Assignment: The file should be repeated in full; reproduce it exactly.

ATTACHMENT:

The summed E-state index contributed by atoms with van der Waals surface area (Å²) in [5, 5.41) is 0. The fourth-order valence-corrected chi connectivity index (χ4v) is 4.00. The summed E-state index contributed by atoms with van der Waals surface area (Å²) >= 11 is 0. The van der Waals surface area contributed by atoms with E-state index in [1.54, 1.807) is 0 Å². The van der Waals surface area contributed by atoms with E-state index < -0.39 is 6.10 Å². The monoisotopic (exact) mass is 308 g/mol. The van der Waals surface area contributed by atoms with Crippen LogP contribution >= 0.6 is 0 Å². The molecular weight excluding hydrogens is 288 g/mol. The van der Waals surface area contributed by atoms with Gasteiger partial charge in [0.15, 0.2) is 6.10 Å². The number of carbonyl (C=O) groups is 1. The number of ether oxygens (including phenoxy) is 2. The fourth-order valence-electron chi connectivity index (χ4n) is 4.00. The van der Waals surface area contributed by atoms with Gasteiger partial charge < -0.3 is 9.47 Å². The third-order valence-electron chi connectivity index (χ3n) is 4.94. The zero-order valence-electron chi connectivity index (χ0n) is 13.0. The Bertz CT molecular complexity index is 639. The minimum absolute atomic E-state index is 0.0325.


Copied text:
The summed E-state index contributed by atoms with van der Waals surface area (Å²) in [5, 5.41) is 0. The fourth-order valence-corrected chi connectivity index (χ4v) is 4.00. The summed E-state index contributed by atoms with van der Waals surface area (Å²) >= 11 is 0. The van der Waals surface area contributed by atoms with E-state index in [1.54, 1.807) is 0 Å². The van der Waals surface area contributed by atoms with E-state index < -0.39 is 6.10 Å². The monoisotopic (exact) mass is 308 g/mol. The van der Waals surface area contributed by atoms with Crippen LogP contribution >= 0.6 is 0 Å². The molecular weight excluding hydrogens is 288 g/mol. The van der Waals surface area contributed by atoms with Gasteiger partial charge in [0.15, 0.2) is 6.10 Å². The number of carbonyl (C=O) groups is 1. The number of ether oxygens (including phenoxy) is 2. The fourth-order valence-electron chi connectivity index (χ4n) is 4.00. The van der Waals surface area contributed by atoms with Gasteiger partial charge < -0.3 is 9.47 Å². The third-order valence-electron chi connectivity index (χ3n) is 4.94. The zero-order valence-electron chi connectivity index (χ0n) is 13.0. The Bertz CT molecular complexity index is 639. The minimum absolute atomic E-state index is 0.0325.